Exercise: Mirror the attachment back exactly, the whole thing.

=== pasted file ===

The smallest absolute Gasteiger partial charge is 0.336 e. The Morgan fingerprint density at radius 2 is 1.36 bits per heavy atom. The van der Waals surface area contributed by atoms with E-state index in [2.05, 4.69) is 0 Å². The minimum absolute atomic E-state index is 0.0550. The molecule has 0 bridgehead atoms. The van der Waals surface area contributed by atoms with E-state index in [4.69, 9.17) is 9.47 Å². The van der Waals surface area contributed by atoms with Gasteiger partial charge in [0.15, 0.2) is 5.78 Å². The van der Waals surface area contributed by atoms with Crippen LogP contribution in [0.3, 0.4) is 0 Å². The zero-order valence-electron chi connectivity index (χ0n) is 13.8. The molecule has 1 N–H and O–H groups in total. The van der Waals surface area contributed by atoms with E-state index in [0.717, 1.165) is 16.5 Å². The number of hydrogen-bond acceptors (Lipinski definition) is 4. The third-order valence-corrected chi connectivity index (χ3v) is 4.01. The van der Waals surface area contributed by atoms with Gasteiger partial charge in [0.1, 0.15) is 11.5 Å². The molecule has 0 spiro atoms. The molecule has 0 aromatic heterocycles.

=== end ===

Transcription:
The smallest absolute Gasteiger partial charge is 0.336 e. The Morgan fingerprint density at radius 2 is 1.36 bits per heavy atom. The van der Waals surface area contributed by atoms with E-state index in [2.05, 4.69) is 0 Å². The minimum absolute atomic E-state index is 0.0550. The molecule has 0 bridgehead atoms. The van der Waals surface area contributed by atoms with E-state index in [4.69, 9.17) is 9.47 Å². The van der Waals surface area contributed by atoms with Gasteiger partial charge in [0.15, 0.2) is 5.78 Å². The van der Waals surface area contributed by atoms with Crippen LogP contribution in [0.3, 0.4) is 0 Å². The zero-order valence-electron chi connectivity index (χ0n) is 13.8. The molecule has 1 N–H and O–H groups in total. The van der Waals surface area contributed by atoms with E-state index in [0.717, 1.165) is 16.5 Å². The number of hydrogen-bond acceptors (Lipinski definition) is 4. The third-order valence-corrected chi connectivity index (χ3v) is 4.01. The van der Waals surface area contributed by atoms with Gasteiger partial charge in [0.1, 0.15) is 11.5 Å². The molecule has 0 spiro atoms. The molecule has 0 aromatic heterocycles.